Incoming police chief talks about job, role models 


HUNTERSVILLE – Cleveland Spruill is still a few weeks away from starting his new job as Huntersville’s police chief, but the outgoing Alexandria, Va., deputy chief is excited about the move.

Spruill spoke with The Herald Weekly about several topics, including what brings him to Huntersville, what he plans on doing once he assumes the job, and whom he regards as a role model.


Q: What made Huntersville an attractive destination to you?

A: I visited Huntersville and I have relatives in Charlotte, so they’re close by.

I did a ride-along (in Huntersville) over Thanksgiving weekend last year.

When I started doing more research, I found the department and town was very well run and full of good people.


Q: How do you think your experience with a growing city like Alexandria will help you run Huntersville, which could reach 80,000 residents by 2030? 

A: There are a lot of similarities between Alexandria and Huntersville.

You have a huge city nearby that brings with it the issues like traffic and crime, which I’ll actively pay close attention to. People are interested in moving where taxes may be lower and there’s more space, so they find the suburbs of major cities to be attractive options.


Q: What kind of challenges do you see coming with your new position?

A: I like to call them ‘opportunities’ rather than ‘challenges.’ There are internal and external ones, though.

I’m an outsider coming to the police department.

One of the things I have to do is establish relationships and a rapport with those around me. (Huntersville leaders) actually came out and visited my police department. The town manager (Greg Ferguson) and some of the command structure of the police department visited Alexandria’s department.

We care about our citizens, we treat them well but we also hold people accountable.

I really need to put myself into the community, get to know the community and get their help in reducing crime. The best crime-fighting tool is the eyes and ears of the community. They know what’s going on.

Like we’ve said in Alexandria, we’d rather be called and not needed than needed and not called.

Within the first year, I’d like to meet representatives from homeowners associations, community groups and businesses to see what we can do for the community.


Q: What skills do you bring to the table for the police department and community?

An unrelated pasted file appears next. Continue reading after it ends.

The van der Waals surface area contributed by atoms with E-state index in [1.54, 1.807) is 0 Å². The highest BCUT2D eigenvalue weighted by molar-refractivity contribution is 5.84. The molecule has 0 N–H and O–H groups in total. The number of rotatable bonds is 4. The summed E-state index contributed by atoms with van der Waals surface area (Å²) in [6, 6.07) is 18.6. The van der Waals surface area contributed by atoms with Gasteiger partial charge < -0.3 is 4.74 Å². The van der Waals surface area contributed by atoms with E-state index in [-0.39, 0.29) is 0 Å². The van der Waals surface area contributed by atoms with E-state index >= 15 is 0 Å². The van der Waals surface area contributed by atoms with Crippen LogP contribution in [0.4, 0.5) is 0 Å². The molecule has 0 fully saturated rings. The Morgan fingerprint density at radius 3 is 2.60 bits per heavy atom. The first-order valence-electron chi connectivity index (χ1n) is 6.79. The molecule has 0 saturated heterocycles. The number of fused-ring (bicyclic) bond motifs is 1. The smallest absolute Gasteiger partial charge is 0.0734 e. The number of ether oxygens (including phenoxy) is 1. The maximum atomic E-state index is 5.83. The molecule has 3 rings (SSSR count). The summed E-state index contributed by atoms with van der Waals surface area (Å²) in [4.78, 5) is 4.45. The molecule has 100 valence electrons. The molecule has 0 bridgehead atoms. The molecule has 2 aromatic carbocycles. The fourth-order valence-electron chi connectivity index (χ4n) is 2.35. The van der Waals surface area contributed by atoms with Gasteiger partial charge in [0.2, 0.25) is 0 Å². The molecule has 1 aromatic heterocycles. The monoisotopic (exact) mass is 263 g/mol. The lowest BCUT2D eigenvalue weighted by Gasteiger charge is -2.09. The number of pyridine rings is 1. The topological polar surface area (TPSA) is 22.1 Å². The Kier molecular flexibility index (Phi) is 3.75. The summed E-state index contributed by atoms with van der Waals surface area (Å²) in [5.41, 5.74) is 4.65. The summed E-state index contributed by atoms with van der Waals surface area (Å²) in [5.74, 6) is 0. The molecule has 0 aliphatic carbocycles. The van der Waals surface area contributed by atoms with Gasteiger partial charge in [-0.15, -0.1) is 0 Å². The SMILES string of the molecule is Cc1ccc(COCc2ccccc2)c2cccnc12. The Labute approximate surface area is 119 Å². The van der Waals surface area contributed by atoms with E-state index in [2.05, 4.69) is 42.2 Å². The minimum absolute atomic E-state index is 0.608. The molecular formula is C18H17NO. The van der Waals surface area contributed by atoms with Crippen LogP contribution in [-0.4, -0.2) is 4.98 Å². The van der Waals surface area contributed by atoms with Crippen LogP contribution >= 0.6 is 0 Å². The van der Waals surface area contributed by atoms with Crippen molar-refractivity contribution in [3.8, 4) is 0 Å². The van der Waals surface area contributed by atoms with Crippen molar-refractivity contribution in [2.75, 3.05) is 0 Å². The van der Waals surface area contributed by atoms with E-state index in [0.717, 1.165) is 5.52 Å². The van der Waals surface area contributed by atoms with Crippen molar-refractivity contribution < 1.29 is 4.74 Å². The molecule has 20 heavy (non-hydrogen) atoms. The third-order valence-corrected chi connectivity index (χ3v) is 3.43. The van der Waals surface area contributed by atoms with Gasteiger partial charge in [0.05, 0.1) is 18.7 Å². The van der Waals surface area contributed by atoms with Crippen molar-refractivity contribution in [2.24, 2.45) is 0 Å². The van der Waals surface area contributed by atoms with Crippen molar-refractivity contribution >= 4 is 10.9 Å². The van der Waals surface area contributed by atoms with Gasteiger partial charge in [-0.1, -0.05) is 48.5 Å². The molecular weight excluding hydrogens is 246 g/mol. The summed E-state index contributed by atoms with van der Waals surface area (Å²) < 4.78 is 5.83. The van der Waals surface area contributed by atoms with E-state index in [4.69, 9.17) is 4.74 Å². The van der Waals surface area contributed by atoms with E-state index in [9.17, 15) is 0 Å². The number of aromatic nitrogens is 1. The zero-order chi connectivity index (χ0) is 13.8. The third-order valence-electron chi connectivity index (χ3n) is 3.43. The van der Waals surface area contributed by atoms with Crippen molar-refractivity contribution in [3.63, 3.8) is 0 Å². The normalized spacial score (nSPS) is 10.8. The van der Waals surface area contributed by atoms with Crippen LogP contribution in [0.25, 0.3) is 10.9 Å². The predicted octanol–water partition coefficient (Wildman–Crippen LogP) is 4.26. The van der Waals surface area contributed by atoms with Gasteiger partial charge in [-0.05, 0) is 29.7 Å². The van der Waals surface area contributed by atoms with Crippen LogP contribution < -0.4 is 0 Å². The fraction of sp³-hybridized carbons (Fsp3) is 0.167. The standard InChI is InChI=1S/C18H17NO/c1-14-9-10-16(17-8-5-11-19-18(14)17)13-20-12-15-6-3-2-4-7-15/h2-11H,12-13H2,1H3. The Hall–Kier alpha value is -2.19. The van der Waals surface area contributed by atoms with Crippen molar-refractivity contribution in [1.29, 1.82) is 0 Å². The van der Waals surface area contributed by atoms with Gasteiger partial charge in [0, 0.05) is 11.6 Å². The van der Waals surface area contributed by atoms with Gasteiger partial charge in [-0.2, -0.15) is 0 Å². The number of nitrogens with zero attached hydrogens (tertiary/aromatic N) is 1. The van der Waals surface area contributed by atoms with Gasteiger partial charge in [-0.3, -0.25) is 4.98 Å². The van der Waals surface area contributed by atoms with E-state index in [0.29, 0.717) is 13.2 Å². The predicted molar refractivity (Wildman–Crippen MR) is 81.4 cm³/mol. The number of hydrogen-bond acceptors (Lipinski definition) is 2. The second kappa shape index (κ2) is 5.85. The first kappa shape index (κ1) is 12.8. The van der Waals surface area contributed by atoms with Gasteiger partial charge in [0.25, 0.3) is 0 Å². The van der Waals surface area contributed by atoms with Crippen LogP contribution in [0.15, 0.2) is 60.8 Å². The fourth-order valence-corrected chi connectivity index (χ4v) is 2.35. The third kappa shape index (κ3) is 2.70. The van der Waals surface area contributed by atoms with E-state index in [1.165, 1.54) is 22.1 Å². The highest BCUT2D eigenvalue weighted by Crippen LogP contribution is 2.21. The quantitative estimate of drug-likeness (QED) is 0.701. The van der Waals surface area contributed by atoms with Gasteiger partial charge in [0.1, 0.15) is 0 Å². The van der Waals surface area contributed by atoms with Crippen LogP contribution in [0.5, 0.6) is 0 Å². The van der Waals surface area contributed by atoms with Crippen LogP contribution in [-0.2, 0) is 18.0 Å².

A: I definitely have experience (26 years in law enforcement).

In Alexandria, we’ve been heavily invested in the community. We looked for ways to have police officers establish a rapport with residents, so they won’t think we’ll just be seen when something bad happens. I’ve also led a big community initiative (in Alexandria). I have experience working with a system heavy in the use of information technology to guide police operations.

You can’t put an officer on every corner, so you have to be efficient with what you have.

Also, I’m a people person. I like to talk to people, get to know them and find out what the issues and concerns are so that I can help build solutions. Public safety is not just a police department issue, it’s also a town and community issue.


Q: What did you learn from your ride-along with HPD last year? 

A: I rode along with Officer Michael Joseph.

When I came there, I didn’t know a whole lot about Huntersville.

I was extremely impressed with his level of professionalism and his knowledge. Just the care and dedication to the community that the police department has was something that really impressed me.

I did a lot of research afterward, and I was also really impressed by their commitment to community-oriented policing.

You hear sometimes of cities and towns with a program for that, but it’s really just a title. In this case, I found they were really committed to that, and I like that.


Q: What made you want to work in public safety?

A: I was initially interested in becoming a lawyer.

When I got out of the military (U.S. Army, 3rd U.S. Infantry Regiment), I just wanted to be an officer for a few years to see how things worked. I started at Alexandria, and as they say, the rest is history.

I’ve been in it since August 1987, and I can’t imagine doing anything else.


Q: Who are some of your role models?

A: Obviously, my parents.

My best friend is a gentleman named William Lyle. He’s a police officer who lost his leg in an accident while chasing a suspect in Alexandria.

If I were to name another one, it would be Charles Hill, a SWAT team member for Alexandria’s police department who was killed in 1989 in the line of duty. Charlie taught me a lot about public safety, and he taught me the ultimate price you could pay.


Have coffee with a cop - The Huntersville Police Department invites the community to meet officers who work in various neighborhoods to discuss community issues, build relationships and drink a free cup of coffee.

The event begins at 6-7:30 p.m. April 23 at Chick-fil-A, 16915 Statesville Road.

Coffee with a Cop provides an opportunity for the community to ask questions and learn more about the department’s work in the neighborhoods.

The majority of contact that officers have with the public usually happens during emergencies or emotional situations. Such situations are not always ideal for building relationships with the community.

Some residents may also feel that officers are unapproachable while on patrol.

The Huntersville Police Department hopes to break down the barriers and allow for a relaxed, one-on-one interaction.